Game Development Reference
Or to put Ryu's advice another way: Think WWJD—What Would Jobs Do?
“If you've invested heavily into novel gameplay or an innovative concept,” as Impending Studios' Ryu puts
it, “you have incentive to keep the development secret, both to protect the ideas from being stolen but also be-
cause you can generally depend on more buzz and general interest when you do reveal it. It's really the Apple
playbook and it works if you're onto something genuinely new and great.”
Follow the App Submission Guidelines Carefully!
Although this point may seem like common sense, enough developers complain about Apple's app submission
process to point it out: Read the App Store guidelines and adhere to them carefully.
“Compared to other distribution channels and publishers,” says Tiger Style's Smith, “Apple has few
guidelines, but it's very important to follow them. Follow the rules about search tags, mature content, rating
your app, and so forth, and you should have no problem. If you mess up, you'll have to resubmit, which essen-
tially starts the process over from the beginning.”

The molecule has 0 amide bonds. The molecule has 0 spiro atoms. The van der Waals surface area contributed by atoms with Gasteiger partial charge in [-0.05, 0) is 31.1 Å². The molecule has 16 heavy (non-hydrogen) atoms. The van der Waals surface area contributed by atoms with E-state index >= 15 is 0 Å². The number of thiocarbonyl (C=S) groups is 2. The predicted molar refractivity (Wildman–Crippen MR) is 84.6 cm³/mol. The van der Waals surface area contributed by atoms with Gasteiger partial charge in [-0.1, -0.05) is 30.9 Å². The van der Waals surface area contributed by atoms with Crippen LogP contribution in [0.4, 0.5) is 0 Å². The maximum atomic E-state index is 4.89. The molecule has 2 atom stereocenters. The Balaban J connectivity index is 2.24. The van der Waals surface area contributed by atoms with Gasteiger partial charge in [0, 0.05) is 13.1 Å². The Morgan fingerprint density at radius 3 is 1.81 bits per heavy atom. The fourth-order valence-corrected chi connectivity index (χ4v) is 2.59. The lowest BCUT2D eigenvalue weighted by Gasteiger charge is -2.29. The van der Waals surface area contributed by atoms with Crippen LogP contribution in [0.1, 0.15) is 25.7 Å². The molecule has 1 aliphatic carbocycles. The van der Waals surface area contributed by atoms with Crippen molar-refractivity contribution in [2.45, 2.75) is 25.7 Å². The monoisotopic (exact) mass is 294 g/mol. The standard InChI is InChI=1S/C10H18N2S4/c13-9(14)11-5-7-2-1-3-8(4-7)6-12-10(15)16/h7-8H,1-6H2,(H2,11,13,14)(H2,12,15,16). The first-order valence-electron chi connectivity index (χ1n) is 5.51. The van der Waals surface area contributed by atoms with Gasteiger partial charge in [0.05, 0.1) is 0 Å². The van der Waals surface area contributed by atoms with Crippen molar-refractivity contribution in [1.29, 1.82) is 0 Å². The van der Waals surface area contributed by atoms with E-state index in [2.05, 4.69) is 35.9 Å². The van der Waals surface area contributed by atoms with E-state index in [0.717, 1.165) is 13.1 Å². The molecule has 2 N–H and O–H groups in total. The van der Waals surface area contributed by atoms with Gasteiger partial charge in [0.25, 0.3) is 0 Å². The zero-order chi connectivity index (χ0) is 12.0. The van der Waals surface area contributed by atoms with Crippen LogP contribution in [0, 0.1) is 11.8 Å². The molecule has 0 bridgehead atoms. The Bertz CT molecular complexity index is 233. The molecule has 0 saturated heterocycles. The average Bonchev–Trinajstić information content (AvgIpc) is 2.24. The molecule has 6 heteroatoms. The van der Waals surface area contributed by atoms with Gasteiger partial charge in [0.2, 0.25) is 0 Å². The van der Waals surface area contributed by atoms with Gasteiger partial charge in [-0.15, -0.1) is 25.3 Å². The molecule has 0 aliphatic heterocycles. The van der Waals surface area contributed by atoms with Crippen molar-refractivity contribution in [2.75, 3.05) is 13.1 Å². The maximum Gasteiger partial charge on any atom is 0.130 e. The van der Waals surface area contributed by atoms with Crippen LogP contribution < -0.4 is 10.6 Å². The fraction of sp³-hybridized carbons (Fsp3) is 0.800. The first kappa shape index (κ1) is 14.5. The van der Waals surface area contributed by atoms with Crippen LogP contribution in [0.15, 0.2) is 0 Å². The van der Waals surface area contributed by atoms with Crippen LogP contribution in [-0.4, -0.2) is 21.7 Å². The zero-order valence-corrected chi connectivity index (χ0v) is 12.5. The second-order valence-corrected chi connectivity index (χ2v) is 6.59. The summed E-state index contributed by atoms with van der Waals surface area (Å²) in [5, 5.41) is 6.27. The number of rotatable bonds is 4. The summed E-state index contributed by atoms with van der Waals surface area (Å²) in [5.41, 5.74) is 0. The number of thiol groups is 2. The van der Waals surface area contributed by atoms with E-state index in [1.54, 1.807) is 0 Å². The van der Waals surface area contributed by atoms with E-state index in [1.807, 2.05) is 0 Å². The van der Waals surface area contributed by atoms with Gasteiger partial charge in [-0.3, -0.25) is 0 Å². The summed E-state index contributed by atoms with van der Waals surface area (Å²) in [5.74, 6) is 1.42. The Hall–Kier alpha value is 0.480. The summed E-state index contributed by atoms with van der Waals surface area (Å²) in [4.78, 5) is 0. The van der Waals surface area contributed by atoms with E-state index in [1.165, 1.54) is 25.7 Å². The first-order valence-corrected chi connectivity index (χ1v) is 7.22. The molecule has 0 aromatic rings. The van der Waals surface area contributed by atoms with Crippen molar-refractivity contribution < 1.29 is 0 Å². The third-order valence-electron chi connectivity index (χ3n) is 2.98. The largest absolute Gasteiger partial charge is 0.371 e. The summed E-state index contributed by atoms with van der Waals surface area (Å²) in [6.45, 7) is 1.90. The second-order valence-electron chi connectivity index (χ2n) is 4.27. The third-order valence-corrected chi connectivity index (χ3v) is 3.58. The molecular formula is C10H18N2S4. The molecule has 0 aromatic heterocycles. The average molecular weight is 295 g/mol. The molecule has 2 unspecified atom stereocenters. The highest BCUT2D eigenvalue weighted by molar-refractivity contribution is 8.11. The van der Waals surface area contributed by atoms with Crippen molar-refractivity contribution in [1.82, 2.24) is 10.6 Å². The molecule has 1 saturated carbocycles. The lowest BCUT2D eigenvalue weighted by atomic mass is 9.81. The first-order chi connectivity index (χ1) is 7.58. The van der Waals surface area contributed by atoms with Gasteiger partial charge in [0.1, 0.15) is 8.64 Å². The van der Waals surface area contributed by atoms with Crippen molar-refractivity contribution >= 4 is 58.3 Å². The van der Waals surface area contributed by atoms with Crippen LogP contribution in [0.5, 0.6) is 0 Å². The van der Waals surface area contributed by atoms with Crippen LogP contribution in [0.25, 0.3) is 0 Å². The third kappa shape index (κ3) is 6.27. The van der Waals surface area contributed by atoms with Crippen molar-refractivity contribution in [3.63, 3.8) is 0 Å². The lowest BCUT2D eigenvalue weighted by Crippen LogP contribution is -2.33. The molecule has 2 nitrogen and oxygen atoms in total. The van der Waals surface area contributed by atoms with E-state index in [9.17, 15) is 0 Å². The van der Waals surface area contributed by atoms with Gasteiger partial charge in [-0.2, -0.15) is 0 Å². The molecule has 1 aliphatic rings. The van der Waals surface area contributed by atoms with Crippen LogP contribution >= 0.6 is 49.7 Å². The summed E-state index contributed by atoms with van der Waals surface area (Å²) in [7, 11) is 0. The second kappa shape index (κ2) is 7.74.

Go After New and Existing Players with Carefully
As good as your game is, the app market is so large, and the competition for attention so fierce, you'll probably
want to launch an advertising campaign to increase downloads. Apsalar's Oiknine recommends a highly tar-
geted and carefully managed campaign.
Remember, revenue is not the same as downloads, and lots of downloads do not always translate into lots of in-app payments.
Successful developers often create different links to different kinds of campaigns (emphasizing different fea-
tures and artwork in the game, for example) so they can test to see which kind of ad works best, thus bringing
in the most revenue.
Then you can optimize your acquisition costs in relation to the lifetime value of your targeted players. This
is especially important for indie developers, for as Oiknine puts it, “You have less money to waste than a [giant
mobile game publisher like] DeNA”.
Oiknine brings up another point related to advertising: It costs less to retain existing users than to acquire
new ones. In other words, find the folks who've already installed your game (especially if they've made in-app
payments in it) and try to entice them back. Segment out your whales, as opposed to highly engaged users who
didn't monetize, and go after the former.
Oiknine recommends an ad campaign that's triggered by a period of inactivity, such as a week, and sends
lapsed players in-app virtual goods offers and other special deals. These kinds of campaigns can be costly over
the weekends, when the big publishers are advertising their own iOS games like crazy, but Oiknine says it's
typical that a re-engagement campaign directed at existing whales can bring back 10-30 percent of them. “Even
bringing back 10 percent of these guys could have a huge impact on your bottom line,” he says.